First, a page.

BAGHDAD — Iraqi troops backed by Shiite militias recaptured key parts of the northern refinery town of Beiji from Islamic State militants on Sunday, a general said.
The commander of the Interior Ministry's Quick Reaction Forces, Brig. Gen. Nassir al-Fartousi, told state TV that the Iraqi flag was raised over a local government building in Beiji and that troops were advancing to other areas, without elaborating.
The spokesman of Joint Operations Command, Brig. Gen. Saad Maan Ibrahim, said the security forces "are now controlling" the downtown Beiji area, describing the advance as an "important victory."
"The enemy has suffered a defeat and has sustained heavy losses and we hope that the whole city will be cleared within few days," Maan told The Associated Press in a brief interview, saying "dozens" of IS militants had been killed.
There was no word on the fate of the contested refinery on the town's outskirts, but Maan said the capture of Beiji would help Iraqi forces to better secure the nearby Beiji refinery — Iraq's largest oil refining facility and key to the country's domestic supplies.
Beiji, some 250 kilometers (155 miles) north of Baghdad, fell to the extremist IS group during its blitz across northern Iraq nearly a year ago, but the refinery facility has remained contested ground with IS militants and government forces battling for control. The town is also strategically significant as it lies on the road to IS-held Mosul, Iraq's second largest city.
Iraqi and Kurdish forces have managed to roll back the IS group in many parts of the country with the help of U.S.-led airstrikes, and recaptured the northern city of Tikrit in April. But last month the IS group scored a major victory by capturing Ramadi, the capital of Anbar province.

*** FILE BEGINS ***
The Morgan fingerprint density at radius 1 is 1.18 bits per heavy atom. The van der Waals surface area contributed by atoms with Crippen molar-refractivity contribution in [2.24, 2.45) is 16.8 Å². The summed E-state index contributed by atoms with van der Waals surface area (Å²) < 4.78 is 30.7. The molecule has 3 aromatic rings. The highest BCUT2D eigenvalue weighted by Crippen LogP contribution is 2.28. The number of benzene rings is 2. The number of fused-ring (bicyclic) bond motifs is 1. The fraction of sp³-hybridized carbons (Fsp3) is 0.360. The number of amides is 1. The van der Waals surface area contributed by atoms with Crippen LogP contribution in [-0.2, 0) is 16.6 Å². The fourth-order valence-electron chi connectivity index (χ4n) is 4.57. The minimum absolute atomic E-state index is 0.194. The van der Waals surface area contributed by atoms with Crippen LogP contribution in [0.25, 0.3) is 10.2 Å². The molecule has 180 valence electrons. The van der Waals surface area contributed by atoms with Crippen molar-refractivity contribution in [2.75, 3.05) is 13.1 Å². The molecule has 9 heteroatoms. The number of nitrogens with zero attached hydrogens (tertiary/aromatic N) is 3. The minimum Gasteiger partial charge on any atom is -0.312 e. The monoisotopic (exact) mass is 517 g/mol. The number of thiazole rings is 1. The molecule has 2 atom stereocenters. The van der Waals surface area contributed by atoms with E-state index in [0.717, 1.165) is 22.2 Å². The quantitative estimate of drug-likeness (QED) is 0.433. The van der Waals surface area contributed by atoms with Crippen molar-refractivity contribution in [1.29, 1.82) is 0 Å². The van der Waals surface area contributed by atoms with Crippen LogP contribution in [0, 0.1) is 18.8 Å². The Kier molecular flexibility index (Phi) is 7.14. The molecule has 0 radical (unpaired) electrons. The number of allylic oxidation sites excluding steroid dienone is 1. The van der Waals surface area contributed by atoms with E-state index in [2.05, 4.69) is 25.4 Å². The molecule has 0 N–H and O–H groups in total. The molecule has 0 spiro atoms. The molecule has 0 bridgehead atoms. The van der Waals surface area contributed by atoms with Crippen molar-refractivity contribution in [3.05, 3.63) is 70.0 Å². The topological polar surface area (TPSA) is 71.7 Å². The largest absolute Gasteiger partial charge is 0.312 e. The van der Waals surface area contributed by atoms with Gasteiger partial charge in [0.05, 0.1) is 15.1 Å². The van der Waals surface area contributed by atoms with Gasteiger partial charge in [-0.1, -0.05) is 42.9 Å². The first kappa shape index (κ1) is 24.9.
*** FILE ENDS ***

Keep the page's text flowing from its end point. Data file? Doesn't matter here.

The IS group has declared an Islamic caliphate in the territories it controls in Syria and Iraq, and has used oil smuggling to finance much of its operations.
In neighboring Syria, the U.S.-led coalition carried out airstrikes against IS positions in the northern town of Souran, which the IS group captured last week from Syrian rebel groups and members of al-Qaida's affiliate in Syria, the Nusra Front.
The Local Coordination Committees and the Britain-based Syrian Observatory for Human Rights said the airstrikes occurred Saturday night. The Observatory said the airstrikes killed eight IS members, including a local Syrian commander, and wounded 20.
The coalition airstrikes against IS in Souran were the first in the area since the extremist group launched an offensive last month on the northern parts of Aleppo province close to the Turkish border. IS has captured several villages and towns from the Nusra Front and Syrian rebels.
Since September, the coalition has carried out hundreds of airstrikes against IS in Syria. The coalition has also carried out a handful of airstrikes against the Nusra Front. The U.S. says it has specifically targeted a Nusra Front cell plotting attacks on Western interests.
The main Western-backed opposition group, the Syrian National Coalition, says government warplanes have been attacking rebels in Aleppo province, claiming that the "terrorist interests" of President Bashar Assad's government and the IS group are aligned.
In the northeastern city of Hassakeh, government forces have launched a counteroffensive and regained ground lost to the IS group last week, state media said. State news agency SANA said government forces have retaken the power station south of Hassakeh as well as a juvenile prison that had been recently seized by the IS group.
Associated Press writer Sameer N. Yacoub and Bassem Mroue in Beirut contributed to this report.